Concession map

The next concessioner selected for the largest contract in Grand Teton National Park will be responsible for executing the projects outlined in this map. 

Grand Teton Lodge Company’s contract with its namesake park is sunsetting next year, and the National Park Service is taking the opportunity to sort out what it wants to ask of the succeeding concessioner.

The lodge company, owned by Vail Resorts, operates many of the visitor services — from boat rentals to lodging — in Grand Teton National Park, spanning Colter Bay Village, Jackson Lake Lodge, Jenny Lake Lodge and beyond.

The company’s contract with Grand Teton expires Dec. 31, 2021, and the park has started a process that will assess the impacts of infrastructure improvements and additions that will be required of the new concessioner.

“It makes sense to have these conversations now, especially so the potential contractors know what the National Park Service and visitors are interested in,” acting Teton park Chief of Staff Jeremy Barnum told the Jackson Hole Daily.

The park intends to prepare an environmental assessment, concurrent with developing a business prospectus that will be released early next year.

Ahead of those steps, the park is “scoping” its plans, and public comments are now being accepted. A similar, less-specific scoping process for the same concession contract, which is by far the park’s largest, passed by in 2018.

This time, a four-page scoping newsletter that the park released (attached to this story at JHNewsAndGuide.com) outlines specific proposed projects that new concessioner would be required to take on.

Among the tentative requirements is that Jackson Lake Lodge and other concessioner-operated buildings around the park would have to be brought into compliance with modern fire safety codes.

One existing Jackson Lake Lodge room would also be converted to a full-service kitchen, the scoping newsletter says.

Another widespread proposed project is building new employee housing: for six to 12 employees and their dependents at Jackson Lake Lodge, 10 to 12 employees at Jenny Lake Lodge and six to 12 employees at Colter Bay.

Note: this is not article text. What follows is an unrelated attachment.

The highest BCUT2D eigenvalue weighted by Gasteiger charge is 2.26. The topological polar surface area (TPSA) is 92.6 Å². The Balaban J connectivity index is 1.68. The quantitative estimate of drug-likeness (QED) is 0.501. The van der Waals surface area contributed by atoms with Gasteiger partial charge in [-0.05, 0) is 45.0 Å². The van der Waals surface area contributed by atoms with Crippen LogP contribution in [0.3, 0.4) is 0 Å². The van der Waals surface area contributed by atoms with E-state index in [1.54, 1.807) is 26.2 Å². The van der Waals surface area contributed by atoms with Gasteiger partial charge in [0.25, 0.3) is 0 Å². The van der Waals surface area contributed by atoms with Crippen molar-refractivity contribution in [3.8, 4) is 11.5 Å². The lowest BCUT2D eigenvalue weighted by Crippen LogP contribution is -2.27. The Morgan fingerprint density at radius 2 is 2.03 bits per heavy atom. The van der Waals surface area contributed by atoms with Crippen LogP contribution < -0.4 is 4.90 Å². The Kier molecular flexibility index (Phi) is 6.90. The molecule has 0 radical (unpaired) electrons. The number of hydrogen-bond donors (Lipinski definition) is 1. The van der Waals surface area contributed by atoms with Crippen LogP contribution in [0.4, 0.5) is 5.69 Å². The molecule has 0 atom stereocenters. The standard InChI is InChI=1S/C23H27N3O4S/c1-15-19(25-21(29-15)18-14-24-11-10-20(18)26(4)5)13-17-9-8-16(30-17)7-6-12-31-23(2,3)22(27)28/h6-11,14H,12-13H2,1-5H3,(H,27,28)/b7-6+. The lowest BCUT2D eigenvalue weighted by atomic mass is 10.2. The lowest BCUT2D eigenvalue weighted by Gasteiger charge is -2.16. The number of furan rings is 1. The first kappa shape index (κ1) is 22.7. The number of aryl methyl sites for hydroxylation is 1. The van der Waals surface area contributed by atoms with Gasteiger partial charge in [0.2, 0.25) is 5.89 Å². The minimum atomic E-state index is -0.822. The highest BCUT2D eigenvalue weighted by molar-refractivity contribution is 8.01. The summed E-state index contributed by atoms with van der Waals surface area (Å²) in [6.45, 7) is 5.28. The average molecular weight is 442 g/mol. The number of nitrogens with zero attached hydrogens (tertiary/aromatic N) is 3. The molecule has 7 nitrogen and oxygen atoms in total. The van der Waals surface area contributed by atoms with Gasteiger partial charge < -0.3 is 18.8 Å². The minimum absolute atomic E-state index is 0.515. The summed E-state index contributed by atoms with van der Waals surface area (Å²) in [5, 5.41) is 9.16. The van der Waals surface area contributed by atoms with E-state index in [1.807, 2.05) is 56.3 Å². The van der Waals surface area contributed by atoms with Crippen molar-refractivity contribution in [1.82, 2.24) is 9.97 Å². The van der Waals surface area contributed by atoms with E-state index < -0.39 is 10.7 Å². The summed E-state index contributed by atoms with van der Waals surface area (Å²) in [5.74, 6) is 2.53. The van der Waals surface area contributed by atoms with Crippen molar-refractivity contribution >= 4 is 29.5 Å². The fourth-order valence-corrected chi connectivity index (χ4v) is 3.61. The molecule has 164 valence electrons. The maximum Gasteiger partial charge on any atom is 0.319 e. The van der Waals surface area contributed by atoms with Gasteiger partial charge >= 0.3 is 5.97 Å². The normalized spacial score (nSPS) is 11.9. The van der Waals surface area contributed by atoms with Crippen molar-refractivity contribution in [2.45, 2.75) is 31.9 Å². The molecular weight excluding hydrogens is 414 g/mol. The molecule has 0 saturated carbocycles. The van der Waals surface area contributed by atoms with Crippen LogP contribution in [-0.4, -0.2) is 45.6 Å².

The list goes on. Whichever business is selected for the big contract would be tasked with adding 57 new 50-amp electric hookups at Colter Bay, improving handicap accessibility and amenities at Colter Bay and building a new composting toilet at Elk Island.

A Colter Bay warehouse and recycling center would also be rebuilt new at a nearby location.

Former Grand Teton National Park employee Joan Anzelmo, who helped oversee the park’s concession program, said she was pleased to see the park sorting out its National Environmental Policy Act obligations ahead of issuing the business prospectus. The projects that were outlined, she said, are “clearly” needed.

“I’m particularly happy that they are authorizing more employee housing and [a] new concession warehouse at Colter Bay Village,” Anzelmo said. “Whoever is awarded that contract should have the ability to construct more employee housing for their workforce, which is great.”

Anzelmo’s sense is that Grand Teton Lodge Company is definitely not a lock to retain the contract.

“When Congress updated the concession laws, it made it much more competitive,” Anzelmo said. “Many concession companies that had large contracts, a lot of those changed hands.

“It’s very clear that there is no guarantee on who the next concession company will be.”

The public will have a second opportunity to comment when the environmental assessment is published, expected this spring.

In the meantime, scoping comments are due by March 5. There’s a portal to submit them online at ParkPlanning.NPS.gov/grte-001.

News&Guide’s COVID-19 coverage provided free to the community
With the support of existing subscribers, web stories during this public health danger are free to all readers with a goal of supporting the maximal flow of current information that’s verified and edited for publication. In times like these, journalism is crucial to its community. The News&Guide relies on its subscribers and advertisers to underwrite its news mission. Please support our mission: subscribe today.

Contact Mike Koshmrl at 732-7067 or env@jhnewsandguide.com.

Mike has reported on the Greater Yellowstone Ecosystem's wildlife, wildlands and the agencies that manage them since 2012. A native Minnesotan, he arrived in the West to study environmental journalism at the University of Colorado.

(0) comments

Welcome to the discussion.

Please note: Online comments may also run in our print publications.
Keep it clean. Please avoid obscene, vulgar, lewd, racist or sexually-oriented language.
Please turn off your CAPS LOCK.
No personal attacks. Discuss issues & opinions rather than denigrating someone with an opposing view.
No political attacks. Refrain from using negative slang when identifying political parties.
Be truthful. Don’t knowingly lie about anyone or anything.
Be proactive. Use the “Report” link on each comment to let us know of abusive posts.
Share with us. We’d love to hear eyewitness accounts or history behind an article.
Use your real name: Anonymous commenting is not allowed.